This year the theme for National Public Lands Day, held annually on the fourth Saturday of September, is restoration and resilience. The focus is particularly appropriate for Hawaii Volcanoes National Park, which plans to partially reopen that day after the longest continuous closure in its history.
The tremors and eruptions from Kilauea that began May 3 have mostly quieted since early August, United States Geological Survey officials report, after roughly three months of destructive activity including rivers of lava that consumed more than 700 homes and other structures and formed nearly 900 acres of new land.
After three months of eruptions punctuated by a damaging wildfire that burned nearly 3,800 acres of forest on Mauna Loa and Hurricane Lane lashing the island with heavy rains and strong winds at the end of August, the park is preparing to reopen and the Island of Hawaii is ready to enter full recovery mode and to regain some normalcy.
In early August, as Kilauea started to calm but before the hurricane hit, University of Hawaii, Hilo Department of Geography and Environmental Science professor Mark Kimura estimated the disruptions caused by Kilauea resulted in the loss of roughly 35,000 potential visitors and $50 million in potential tourism expenditure. Using projections in part based on loss of tourism on Kauai after the devastating Hurricane Iniki in 1992, Kimura estimated the eventual total loss in tourism expenditure to be $200 million.
"As was the case for Hurricane Iniki, the recovery process takes time even if the natural event ended today," Kimura noted.
His study used visitor statistics for May and June, and recently released July numbers from the Hawaii Tourism Authority confirm that numbers for Hawaii Island continue to lag.
While total visitor arrivals were up more than 5%, and Oahu, Kauai and Maui all saw year over year increases in visitor arrivals and spending for the month of July, visitation to Hawaii Island was down 13% and visitors spending fell 7% in comparison to July 2017.
"We are confident HTA's release of more than $2 million in emergency funding to support targeted marketing programs by Hawaii Tourism United States and Hawaii Tourism Japan promoting travel to the island of Hawaii will help reverse this downward trend," HTA president and CEO George D. Szigeti said in a statement. "We anticipate seeing the pace of bookings for the island of Hawaii to again rise and become more in line with what is being reported by Oahu, Maui County and Kauai."
Kilauea's latest eruption began May 3 with lava flowing continuously until Aug. 6. The affected Puna area, in the southeast corner of the island comprises one percent of the island of Hawaii, which is larger than all of the other Hawaiian Islands combined.
"The island of Hawaii is immense and there is so much for visitors to see, do and discover beyond the limited area where the lava flows occurred," said Ross Birch, executive director for the Island of Hawaii Visitors Bureau. "Our tourism partners island-wide will ensure travelers have a marvelous experience on an island that has unmatched characteristics, attractions and geography."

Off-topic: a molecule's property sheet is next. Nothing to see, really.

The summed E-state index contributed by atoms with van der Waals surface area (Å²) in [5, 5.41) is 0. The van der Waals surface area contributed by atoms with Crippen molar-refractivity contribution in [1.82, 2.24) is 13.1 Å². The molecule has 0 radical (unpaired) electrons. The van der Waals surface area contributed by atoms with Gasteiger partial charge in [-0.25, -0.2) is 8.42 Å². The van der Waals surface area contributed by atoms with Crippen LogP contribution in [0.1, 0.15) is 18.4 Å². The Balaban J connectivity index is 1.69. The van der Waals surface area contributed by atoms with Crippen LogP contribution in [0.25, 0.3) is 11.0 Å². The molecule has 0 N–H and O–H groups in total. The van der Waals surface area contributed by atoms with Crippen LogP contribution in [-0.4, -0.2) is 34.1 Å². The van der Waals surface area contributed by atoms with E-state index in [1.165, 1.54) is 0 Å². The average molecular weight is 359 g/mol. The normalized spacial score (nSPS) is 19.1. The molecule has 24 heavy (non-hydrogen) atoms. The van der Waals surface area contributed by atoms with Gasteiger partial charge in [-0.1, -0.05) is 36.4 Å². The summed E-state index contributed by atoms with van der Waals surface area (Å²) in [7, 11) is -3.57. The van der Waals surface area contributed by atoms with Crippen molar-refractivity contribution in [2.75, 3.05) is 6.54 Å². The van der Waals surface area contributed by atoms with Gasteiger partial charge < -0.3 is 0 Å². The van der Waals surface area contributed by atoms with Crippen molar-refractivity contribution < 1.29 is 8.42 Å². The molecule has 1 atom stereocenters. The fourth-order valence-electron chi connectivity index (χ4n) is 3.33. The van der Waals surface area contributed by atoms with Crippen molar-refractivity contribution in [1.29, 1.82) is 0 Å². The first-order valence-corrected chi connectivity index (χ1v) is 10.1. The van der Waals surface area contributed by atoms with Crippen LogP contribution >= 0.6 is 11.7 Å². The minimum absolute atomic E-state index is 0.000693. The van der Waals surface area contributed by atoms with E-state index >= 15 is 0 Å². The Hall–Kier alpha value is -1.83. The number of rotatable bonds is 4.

The USGS and Hawaiian Volcano Observatory are reporting that sulfur dioxide emissions at Kilauea summit and in the Lower East Rift Zone in Puna, where lava flows were occurring, have fallen drastically since the start of August and are at their lowest combined level in more than a decade.
"After three months of continuous lava flows, we are cautiously hopeful this cessation in activity becomes permanent," Szigeti said. The island is safe to visit, the air quality is good and, by coming here, travelers will be supporting community economies and helping residents with their recovery."
Now, recovery and rehab efforts are in full swing. Hawaii Volcanoes National Park is in the middle of damage assessment and repairs, making progress toward a partial reopening on Sept. 22, National Public Lands Day, park officials announced this week.
The vast majority of the park, everything but the Kahuki Unit, has been closed ever since Kilauea, which had been continuously erupting since 1983, went into overdrive in early May.
As of last week, 32 buildings and 20 miles of trails had been inspected and assessed and a team of engineers from the Federal Highway Administration is scheduled to review park roads on Sept. 10.
For the first time in many years, there is no molten lava to see in the park. The recent eruption saw the disappearance of the summit lava lake and lava flows from Puu Oo have ceased, according to park officials. The Jagger Museum, adjacent to the Halemaumau Crater, one of the top park attractions, now sits on a highly unstable cliff and will not reopen. There is discussion of moving some of features and exhibits to a visitor center in the Pahoa area.
The park is planning to reopen several areas, including Kilauea Visitor Center, Crater Rim Trail between Volcano House and Kilauea Military Camp, Sulphur Banks Trail, Crater Rim Drive to Steam Vents, Devastation Trail and Puu Puai, Crater Rim Drive to Keanakakoi Crater, for pedestrians and bicyclists only, and Chain of Craters Road. The Volcano Art Center Gallery and Kilauea Military Camp also plan to open on Sept. 22, while limited services may be available at Volcano House. There is no drinking water available in the park, and all other areas should be presumed closed. The park has also set up a recovery webpage with updates and photos.